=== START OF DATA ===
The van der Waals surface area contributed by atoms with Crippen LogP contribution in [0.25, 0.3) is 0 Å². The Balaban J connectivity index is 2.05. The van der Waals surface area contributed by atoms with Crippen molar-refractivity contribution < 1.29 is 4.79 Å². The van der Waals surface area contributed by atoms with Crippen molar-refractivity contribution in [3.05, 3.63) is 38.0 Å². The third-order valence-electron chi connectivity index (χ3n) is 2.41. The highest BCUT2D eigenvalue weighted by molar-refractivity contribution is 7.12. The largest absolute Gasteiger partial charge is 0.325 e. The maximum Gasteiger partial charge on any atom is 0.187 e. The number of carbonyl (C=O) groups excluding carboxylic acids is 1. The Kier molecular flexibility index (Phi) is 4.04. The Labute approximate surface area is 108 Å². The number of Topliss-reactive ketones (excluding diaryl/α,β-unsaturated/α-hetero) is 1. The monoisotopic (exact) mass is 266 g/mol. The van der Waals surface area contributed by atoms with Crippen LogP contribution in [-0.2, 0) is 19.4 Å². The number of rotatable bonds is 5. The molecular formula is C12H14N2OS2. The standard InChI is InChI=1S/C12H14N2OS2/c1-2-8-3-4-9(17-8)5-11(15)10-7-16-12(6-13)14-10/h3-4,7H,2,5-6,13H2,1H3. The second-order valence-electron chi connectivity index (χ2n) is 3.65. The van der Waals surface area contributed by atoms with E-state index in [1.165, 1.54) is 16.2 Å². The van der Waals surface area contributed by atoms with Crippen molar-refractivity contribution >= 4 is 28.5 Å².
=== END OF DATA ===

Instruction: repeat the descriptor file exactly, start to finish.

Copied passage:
The van der Waals surface area contributed by atoms with Crippen LogP contribution in [0.25, 0.3) is 0 Å². The Balaban J connectivity index is 2.05. The van der Waals surface area contributed by atoms with Crippen molar-refractivity contribution < 1.29 is 4.79 Å². The van der Waals surface area contributed by atoms with Crippen molar-refractivity contribution in [3.05, 3.63) is 38.0 Å². The third-order valence-electron chi connectivity index (χ3n) is 2.41. The highest BCUT2D eigenvalue weighted by molar-refractivity contribution is 7.12. The largest absolute Gasteiger partial charge is 0.325 e. The maximum Gasteiger partial charge on any atom is 0.187 e. The number of carbonyl (C=O) groups excluding carboxylic acids is 1. The Kier molecular flexibility index (Phi) is 4.04. The Labute approximate surface area is 108 Å². The number of Topliss-reactive ketones (excluding diaryl/α,β-unsaturated/α-hetero) is 1. The monoisotopic (exact) mass is 266 g/mol. The van der Waals surface area contributed by atoms with Crippen LogP contribution in [-0.2, 0) is 19.4 Å². The number of rotatable bonds is 5. The molecular formula is C12H14N2OS2. The standard InChI is InChI=1S/C12H14N2OS2/c1-2-8-3-4-9(17-8)5-11(15)10-7-16-12(6-13)14-10/h3-4,7H,2,5-6,13H2,1H3. The second-order valence-electron chi connectivity index (χ2n) is 3.65. The van der Waals surface area contributed by atoms with E-state index in [1.165, 1.54) is 16.2 Å². The van der Waals surface area contributed by atoms with Crippen molar-refractivity contribution >= 4 is 28.5 Å².